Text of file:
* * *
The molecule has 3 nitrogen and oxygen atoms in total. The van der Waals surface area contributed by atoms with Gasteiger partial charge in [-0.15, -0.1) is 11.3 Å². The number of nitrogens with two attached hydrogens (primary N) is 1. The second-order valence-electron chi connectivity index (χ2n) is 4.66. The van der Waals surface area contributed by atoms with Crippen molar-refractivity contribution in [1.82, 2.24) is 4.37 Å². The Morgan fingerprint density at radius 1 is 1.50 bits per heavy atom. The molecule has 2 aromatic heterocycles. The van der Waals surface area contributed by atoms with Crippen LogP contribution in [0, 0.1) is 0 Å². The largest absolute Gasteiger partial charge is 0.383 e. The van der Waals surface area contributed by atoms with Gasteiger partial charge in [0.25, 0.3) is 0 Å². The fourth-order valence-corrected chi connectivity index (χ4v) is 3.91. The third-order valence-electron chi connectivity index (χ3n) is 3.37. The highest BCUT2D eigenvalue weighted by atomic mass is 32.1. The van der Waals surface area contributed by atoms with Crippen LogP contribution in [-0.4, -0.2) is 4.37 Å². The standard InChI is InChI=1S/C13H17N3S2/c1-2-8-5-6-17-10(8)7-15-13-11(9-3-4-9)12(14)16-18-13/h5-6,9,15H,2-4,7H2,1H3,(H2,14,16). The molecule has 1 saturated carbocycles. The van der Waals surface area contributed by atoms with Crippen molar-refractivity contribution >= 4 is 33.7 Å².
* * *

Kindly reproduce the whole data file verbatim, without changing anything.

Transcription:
The molecule has 3 nitrogen and oxygen atoms in total. The van der Waals surface area contributed by atoms with Gasteiger partial charge in [-0.15, -0.1) is 11.3 Å². The number of nitrogens with two attached hydrogens (primary N) is 1. The second-order valence-electron chi connectivity index (χ2n) is 4.66. The van der Waals surface area contributed by atoms with Crippen molar-refractivity contribution in [1.82, 2.24) is 4.37 Å². The Morgan fingerprint density at radius 1 is 1.50 bits per heavy atom. The molecule has 2 aromatic heterocycles. The van der Waals surface area contributed by atoms with Crippen LogP contribution in [0, 0.1) is 0 Å². The largest absolute Gasteiger partial charge is 0.383 e. The van der Waals surface area contributed by atoms with Gasteiger partial charge in [0.25, 0.3) is 0 Å². The fourth-order valence-corrected chi connectivity index (χ4v) is 3.91. The third-order valence-electron chi connectivity index (χ3n) is 3.37. The highest BCUT2D eigenvalue weighted by atomic mass is 32.1. The van der Waals surface area contributed by atoms with Crippen LogP contribution in [-0.4, -0.2) is 4.37 Å². The standard InChI is InChI=1S/C13H17N3S2/c1-2-8-5-6-17-10(8)7-15-13-11(9-3-4-9)12(14)16-18-13/h5-6,9,15H,2-4,7H2,1H3,(H2,14,16). The molecule has 1 saturated carbocycles. The van der Waals surface area contributed by atoms with Crippen molar-refractivity contribution >= 4 is 33.7 Å².